Born in Surakarata, Indonesia, visual artist Boedi Widjaja was only 9 years old when he was separated from his parents and sent to Singapore amidst racial tensions in his home country. Forced to adopt a new home and way of life, Widjaja embraced a rare perspective of our island state: one from which he was able to observe many of the things we take for granted, yet not feeling accepted in its system. Borne out of this duality, the artist developed an ongoing series of works, titled Path., with which he attempts to explore and understand his unusual connection and relationship with Singapore. From throwing graphite-coated balls on paper-lined walls to physically dragging doors through neighbourhoods, Widjaja has continued to offer intimate looks at his journey. Now, as a Singaporean citizen and with a daughter of his own, his latest instalment, Path. 6, Unpacking my Library . ??, offers an even deeper look into his past, present and future, in an attempt to discover where ‘home’ truly is.
Why did you use books as the medium for Path. 6, Unpacking my Library . ???
Path. 6, Unpacking my Library . ?? started from a place – Bras Basah Complex, nicknamed “??”, Chinese for “Books City”. More specifically, the work was triggered by my complicated childhood memories of the place that is embedded with both reunion joy and departure dread. Whenever my father visited during the week-long school break, we would hang out in the Chinese bookstores at Bras Basah. I remember being overwhelmed by the towering shelves and stacks of books. These elements – books, bookshelves and architecture – naturally found their respective expressions in the three installations that make up Path. 6.
Iron, specifically personified in the form of men or machines, is a recurring symbol across the books you have selected. Why?
In the beginning of Path. 6, I had randomly selected three books from three personal libraries – my dad’s, mine and my daughter’s. They are???????????or How Iron is Tempered in Chinese, DC Superman comics and The Iron Man. They differed in many ways, including language (Chinese translated from Russian; Bahasa Indonesia from English; and English), genre (semi-autobiographical novel; comics; and children’s story), and ideology (socialist; capitalist; and post-industrial environmentalist).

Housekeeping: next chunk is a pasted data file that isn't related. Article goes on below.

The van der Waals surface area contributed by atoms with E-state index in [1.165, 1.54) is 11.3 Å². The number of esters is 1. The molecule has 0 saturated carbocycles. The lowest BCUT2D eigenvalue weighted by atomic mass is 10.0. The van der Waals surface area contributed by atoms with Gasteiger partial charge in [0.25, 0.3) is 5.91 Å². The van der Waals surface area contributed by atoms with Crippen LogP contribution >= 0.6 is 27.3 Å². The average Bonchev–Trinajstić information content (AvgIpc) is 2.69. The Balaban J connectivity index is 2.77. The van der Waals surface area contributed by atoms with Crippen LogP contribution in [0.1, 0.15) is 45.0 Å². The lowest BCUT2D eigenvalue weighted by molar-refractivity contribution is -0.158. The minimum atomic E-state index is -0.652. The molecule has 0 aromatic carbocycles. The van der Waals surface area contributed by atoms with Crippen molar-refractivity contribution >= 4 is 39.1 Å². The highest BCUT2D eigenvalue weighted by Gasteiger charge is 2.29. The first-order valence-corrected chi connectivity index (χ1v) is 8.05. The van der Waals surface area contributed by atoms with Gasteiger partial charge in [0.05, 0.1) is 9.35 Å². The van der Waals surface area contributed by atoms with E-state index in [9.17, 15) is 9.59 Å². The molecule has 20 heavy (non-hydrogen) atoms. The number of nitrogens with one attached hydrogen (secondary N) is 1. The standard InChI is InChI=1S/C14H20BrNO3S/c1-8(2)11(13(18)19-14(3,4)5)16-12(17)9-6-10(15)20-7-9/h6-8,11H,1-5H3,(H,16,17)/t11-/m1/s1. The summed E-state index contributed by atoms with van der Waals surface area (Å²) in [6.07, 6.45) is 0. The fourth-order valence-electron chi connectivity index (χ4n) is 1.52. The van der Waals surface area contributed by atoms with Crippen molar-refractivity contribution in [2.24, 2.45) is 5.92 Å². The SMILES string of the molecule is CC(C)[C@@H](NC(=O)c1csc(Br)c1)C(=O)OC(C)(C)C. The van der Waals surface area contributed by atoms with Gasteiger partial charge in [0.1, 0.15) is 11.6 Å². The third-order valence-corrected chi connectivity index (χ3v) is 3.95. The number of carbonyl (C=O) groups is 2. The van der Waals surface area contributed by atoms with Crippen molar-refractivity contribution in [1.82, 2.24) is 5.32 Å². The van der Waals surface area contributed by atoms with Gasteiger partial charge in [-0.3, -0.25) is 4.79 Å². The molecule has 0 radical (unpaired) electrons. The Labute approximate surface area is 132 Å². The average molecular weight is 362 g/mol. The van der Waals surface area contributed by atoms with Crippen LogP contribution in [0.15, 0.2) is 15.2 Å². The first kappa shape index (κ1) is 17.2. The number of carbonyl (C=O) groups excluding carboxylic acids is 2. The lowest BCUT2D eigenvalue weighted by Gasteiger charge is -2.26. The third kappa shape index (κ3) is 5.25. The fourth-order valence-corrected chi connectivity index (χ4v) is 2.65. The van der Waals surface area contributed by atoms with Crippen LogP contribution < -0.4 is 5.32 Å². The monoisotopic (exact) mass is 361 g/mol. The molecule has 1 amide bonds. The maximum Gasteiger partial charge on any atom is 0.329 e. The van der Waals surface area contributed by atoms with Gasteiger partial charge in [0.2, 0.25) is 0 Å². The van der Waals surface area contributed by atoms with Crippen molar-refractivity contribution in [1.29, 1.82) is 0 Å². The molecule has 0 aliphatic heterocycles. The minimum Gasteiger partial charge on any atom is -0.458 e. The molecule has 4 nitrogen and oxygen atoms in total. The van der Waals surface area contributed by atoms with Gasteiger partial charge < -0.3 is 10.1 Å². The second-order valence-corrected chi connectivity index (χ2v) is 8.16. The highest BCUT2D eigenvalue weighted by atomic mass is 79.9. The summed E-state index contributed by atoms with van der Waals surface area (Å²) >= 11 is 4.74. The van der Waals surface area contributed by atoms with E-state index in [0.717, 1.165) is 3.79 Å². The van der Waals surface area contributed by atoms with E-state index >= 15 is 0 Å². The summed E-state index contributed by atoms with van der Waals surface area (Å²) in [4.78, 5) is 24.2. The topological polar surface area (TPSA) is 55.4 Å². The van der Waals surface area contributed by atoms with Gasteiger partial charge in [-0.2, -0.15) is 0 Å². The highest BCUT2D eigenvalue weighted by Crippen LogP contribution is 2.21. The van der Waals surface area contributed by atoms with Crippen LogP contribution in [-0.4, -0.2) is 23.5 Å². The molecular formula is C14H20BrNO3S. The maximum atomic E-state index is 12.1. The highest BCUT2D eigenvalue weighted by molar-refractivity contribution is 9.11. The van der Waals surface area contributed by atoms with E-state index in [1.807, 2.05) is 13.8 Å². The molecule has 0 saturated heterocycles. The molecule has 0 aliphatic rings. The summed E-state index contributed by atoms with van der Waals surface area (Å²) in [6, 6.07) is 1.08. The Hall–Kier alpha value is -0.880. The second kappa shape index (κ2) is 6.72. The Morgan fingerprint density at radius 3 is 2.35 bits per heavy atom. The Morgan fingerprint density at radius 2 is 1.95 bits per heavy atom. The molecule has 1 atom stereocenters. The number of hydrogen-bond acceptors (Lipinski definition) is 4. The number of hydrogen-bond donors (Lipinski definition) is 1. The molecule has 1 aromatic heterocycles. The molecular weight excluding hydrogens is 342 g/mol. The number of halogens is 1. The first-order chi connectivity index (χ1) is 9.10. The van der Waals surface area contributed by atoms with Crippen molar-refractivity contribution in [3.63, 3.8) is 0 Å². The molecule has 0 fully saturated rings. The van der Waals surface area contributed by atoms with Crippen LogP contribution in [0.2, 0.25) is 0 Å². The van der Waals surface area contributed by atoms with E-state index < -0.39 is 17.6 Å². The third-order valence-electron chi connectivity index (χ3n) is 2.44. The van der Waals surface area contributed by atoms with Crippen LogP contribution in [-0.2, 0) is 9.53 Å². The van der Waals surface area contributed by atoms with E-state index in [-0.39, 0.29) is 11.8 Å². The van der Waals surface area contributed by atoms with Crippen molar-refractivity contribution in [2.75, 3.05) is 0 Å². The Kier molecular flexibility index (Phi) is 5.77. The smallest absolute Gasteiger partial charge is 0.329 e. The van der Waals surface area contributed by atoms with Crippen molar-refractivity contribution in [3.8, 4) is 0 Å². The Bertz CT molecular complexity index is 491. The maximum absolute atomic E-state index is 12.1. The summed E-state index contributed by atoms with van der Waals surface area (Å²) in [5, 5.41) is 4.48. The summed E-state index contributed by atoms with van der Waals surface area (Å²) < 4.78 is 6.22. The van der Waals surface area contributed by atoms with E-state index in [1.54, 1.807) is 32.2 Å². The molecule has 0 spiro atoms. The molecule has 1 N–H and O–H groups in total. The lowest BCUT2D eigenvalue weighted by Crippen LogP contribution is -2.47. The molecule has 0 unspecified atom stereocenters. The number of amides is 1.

Hence, I was drawn to the recurring symbol of personified iron across the books. I was keen to pursue this common thread to look at how each ‘iron man’ worked through their respective identities. For example, in Ted Hughes’ The Iron Man, the titular protagonist’s origins were never mentioned. He literally crashed into the scene, falling from a cliff into a new community. Can a new migrant establish an identity without referencing his origin? What kind of agency does he have over his identity in a new place? These are some of the shared questions across the three very different books, all embodied in the men of iron. These questions also largely informed the first installation in Path. 6 titled “Siapakah si Manusia Baja” or “Who is the Iron Man?” in Bahasa Indonesia. The installation comprises more than 350 books individually canvas-wrapped and marked.
For one set of books, you traced rocks on their covers. What was the significance of this?
The rocks that I had used for the mark-making were from Fort Canning Hill, Singapore’s historical hill that has worn different identities – Forbidden Hill of the Malay kingdom, the British military fort, a green lung in the city etc. I am able to relate to the hill’s many transformations in my own process of transitioning into a citizen. A National Parks guide said that the rocks are distinct to it, they are not found in other parts of the island. He also shared that the rocks’ origin is uncertain – they could have been naturally-occurring or man-made.
I have been using rocks, sourced from history-rich places, for mark-making in my practice. To me, rocks are compressed embodiments of memory and history of a place. One of the primary gestures for “Siapakah si Manusia Baja” is making marks on blank canvas-wrapped books, akin with depositing meanings onto a void.
Was it your idea to have your daughter involved in the live performances, or was it hers? And why was her inclusion important to you for this instalment?
It actually was my wife’s idea! She works with me to produce my larger installations and projects.
My daughter was involved in the making of the video installation????and in the live performance Cradle Song.????is Chinese for re-seeing and is also a homonym for re-building. I used a Canon XEED WUX5000 to projection map a video-within-a-video onto a 5 x 2.8-metre corner wall. The first video had my father reading to me excerpts from The Iron Man at Bras Basah. The second video, which also contained the first video through projection, had my daughter and I excavating cemented books at the same spot in the gallery where the audience was standing.
In Path. 6, I wanted to conceptually open up my otherwise isolated personal library outwards – towards the city. To do that, I had to first pass through my identity within my own family, hence the presence of three generations in the work. In my father, I see my remote past – where I came from and why I was brought here. In my daughter, I see a future and hope – of where things may lead from here. Coincidentally, the Iron Man was also led by a child into situations where he could eventually find acceptance in his newfound community.
What aspects of the live performance element elevate your work as a whole?